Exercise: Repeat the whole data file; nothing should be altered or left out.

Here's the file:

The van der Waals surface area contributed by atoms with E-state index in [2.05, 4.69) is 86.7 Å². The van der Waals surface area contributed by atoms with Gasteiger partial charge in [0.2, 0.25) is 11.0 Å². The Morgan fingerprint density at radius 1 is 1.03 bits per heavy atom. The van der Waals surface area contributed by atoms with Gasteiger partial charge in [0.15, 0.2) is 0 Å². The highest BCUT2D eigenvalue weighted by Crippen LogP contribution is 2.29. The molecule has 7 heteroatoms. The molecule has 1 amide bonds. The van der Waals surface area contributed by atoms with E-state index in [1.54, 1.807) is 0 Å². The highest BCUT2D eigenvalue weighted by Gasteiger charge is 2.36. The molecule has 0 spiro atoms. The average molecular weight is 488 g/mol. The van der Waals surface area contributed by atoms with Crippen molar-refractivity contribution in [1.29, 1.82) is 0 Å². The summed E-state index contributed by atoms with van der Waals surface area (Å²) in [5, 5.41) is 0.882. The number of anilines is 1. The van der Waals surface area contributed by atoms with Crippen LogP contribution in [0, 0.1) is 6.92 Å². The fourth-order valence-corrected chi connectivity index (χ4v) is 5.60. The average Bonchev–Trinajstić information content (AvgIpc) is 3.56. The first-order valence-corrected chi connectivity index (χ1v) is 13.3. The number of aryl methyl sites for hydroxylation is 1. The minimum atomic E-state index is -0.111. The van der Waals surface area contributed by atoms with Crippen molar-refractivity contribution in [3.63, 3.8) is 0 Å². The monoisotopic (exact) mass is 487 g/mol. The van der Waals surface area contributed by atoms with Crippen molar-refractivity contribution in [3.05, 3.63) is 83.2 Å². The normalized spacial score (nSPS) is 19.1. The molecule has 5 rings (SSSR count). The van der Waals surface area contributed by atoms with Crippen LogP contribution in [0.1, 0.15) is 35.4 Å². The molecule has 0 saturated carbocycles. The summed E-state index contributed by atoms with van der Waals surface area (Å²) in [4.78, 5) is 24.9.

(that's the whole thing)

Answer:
The van der Waals surface area contributed by atoms with E-state index in [2.05, 4.69) is 86.7 Å². The van der Waals surface area contributed by atoms with Gasteiger partial charge in [0.2, 0.25) is 11.0 Å². The Morgan fingerprint density at radius 1 is 1.03 bits per heavy atom. The van der Waals surface area contributed by atoms with Gasteiger partial charge in [0.15, 0.2) is 0 Å². The highest BCUT2D eigenvalue weighted by Crippen LogP contribution is 2.29. The molecule has 7 heteroatoms. The molecule has 1 amide bonds. The van der Waals surface area contributed by atoms with E-state index in [1.54, 1.807) is 0 Å². The highest BCUT2D eigenvalue weighted by Gasteiger charge is 2.36. The molecule has 0 spiro atoms. The average molecular weight is 488 g/mol. The van der Waals surface area contributed by atoms with Crippen molar-refractivity contribution in [1.29, 1.82) is 0 Å². The summed E-state index contributed by atoms with van der Waals surface area (Å²) in [5, 5.41) is 0.882. The number of anilines is 1. The van der Waals surface area contributed by atoms with Crippen LogP contribution in [0, 0.1) is 6.92 Å². The fourth-order valence-corrected chi connectivity index (χ4v) is 5.60. The average Bonchev–Trinajstić information content (AvgIpc) is 3.56. The first-order valence-corrected chi connectivity index (χ1v) is 13.3. The number of aryl methyl sites for hydroxylation is 1. The minimum atomic E-state index is -0.111. The van der Waals surface area contributed by atoms with Crippen molar-refractivity contribution in [3.63, 3.8) is 0 Å². The monoisotopic (exact) mass is 487 g/mol. The van der Waals surface area contributed by atoms with Crippen molar-refractivity contribution in [3.05, 3.63) is 83.2 Å². The normalized spacial score (nSPS) is 19.1. The molecule has 5 rings (SSSR count). The van der Waals surface area contributed by atoms with Crippen LogP contribution in [0.1, 0.15) is 35.4 Å². The molecule has 0 saturated carbocycles. The summed E-state index contributed by atoms with van der Waals surface area (Å²) in [4.78, 5) is 24.9.